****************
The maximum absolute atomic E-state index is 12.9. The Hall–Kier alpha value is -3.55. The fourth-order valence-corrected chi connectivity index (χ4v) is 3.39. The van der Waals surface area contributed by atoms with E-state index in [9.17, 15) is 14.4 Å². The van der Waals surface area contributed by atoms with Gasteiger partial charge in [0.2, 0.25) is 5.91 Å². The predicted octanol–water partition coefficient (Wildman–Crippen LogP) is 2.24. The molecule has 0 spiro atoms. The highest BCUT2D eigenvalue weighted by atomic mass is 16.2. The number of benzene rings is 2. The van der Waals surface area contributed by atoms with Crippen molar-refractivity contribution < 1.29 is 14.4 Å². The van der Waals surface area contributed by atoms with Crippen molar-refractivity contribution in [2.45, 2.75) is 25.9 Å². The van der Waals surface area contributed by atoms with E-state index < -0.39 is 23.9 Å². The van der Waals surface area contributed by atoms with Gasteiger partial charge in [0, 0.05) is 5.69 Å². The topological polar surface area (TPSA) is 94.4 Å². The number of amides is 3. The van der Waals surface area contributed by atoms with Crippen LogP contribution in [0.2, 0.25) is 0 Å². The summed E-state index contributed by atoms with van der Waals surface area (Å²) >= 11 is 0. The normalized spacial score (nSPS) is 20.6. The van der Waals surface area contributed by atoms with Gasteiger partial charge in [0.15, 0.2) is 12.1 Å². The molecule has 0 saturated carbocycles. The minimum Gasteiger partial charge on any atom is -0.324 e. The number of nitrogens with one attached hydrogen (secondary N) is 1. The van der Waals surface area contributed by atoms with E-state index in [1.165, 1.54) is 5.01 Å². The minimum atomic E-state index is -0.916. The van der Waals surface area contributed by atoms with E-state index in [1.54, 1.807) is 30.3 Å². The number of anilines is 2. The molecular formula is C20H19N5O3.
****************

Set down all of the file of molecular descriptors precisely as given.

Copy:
The maximum absolute atomic E-state index is 12.9. The Hall–Kier alpha value is -3.55. The fourth-order valence-corrected chi connectivity index (χ4v) is 3.39. The van der Waals surface area contributed by atoms with E-state index in [9.17, 15) is 14.4 Å². The van der Waals surface area contributed by atoms with Gasteiger partial charge in [0.2, 0.25) is 5.91 Å². The predicted octanol–water partition coefficient (Wildman–Crippen LogP) is 2.24. The molecule has 0 spiro atoms. The highest BCUT2D eigenvalue weighted by atomic mass is 16.2. The number of benzene rings is 2. The van der Waals surface area contributed by atoms with Crippen molar-refractivity contribution < 1.29 is 14.4 Å². The van der Waals surface area contributed by atoms with Crippen molar-refractivity contribution in [2.45, 2.75) is 25.9 Å². The van der Waals surface area contributed by atoms with E-state index < -0.39 is 23.9 Å². The van der Waals surface area contributed by atoms with Gasteiger partial charge in [0, 0.05) is 5.69 Å². The topological polar surface area (TPSA) is 94.4 Å². The number of amides is 3. The van der Waals surface area contributed by atoms with Crippen LogP contribution in [0.2, 0.25) is 0 Å². The summed E-state index contributed by atoms with van der Waals surface area (Å²) >= 11 is 0. The normalized spacial score (nSPS) is 20.6. The van der Waals surface area contributed by atoms with Gasteiger partial charge in [0.15, 0.2) is 12.1 Å². The molecule has 0 saturated carbocycles. The minimum Gasteiger partial charge on any atom is -0.324 e. The number of nitrogens with one attached hydrogen (secondary N) is 1. The van der Waals surface area contributed by atoms with E-state index in [1.165, 1.54) is 5.01 Å². The minimum atomic E-state index is -0.916. The van der Waals surface area contributed by atoms with E-state index in [1.54, 1.807) is 30.3 Å². The number of anilines is 2. The molecular formula is C20H19N5O3.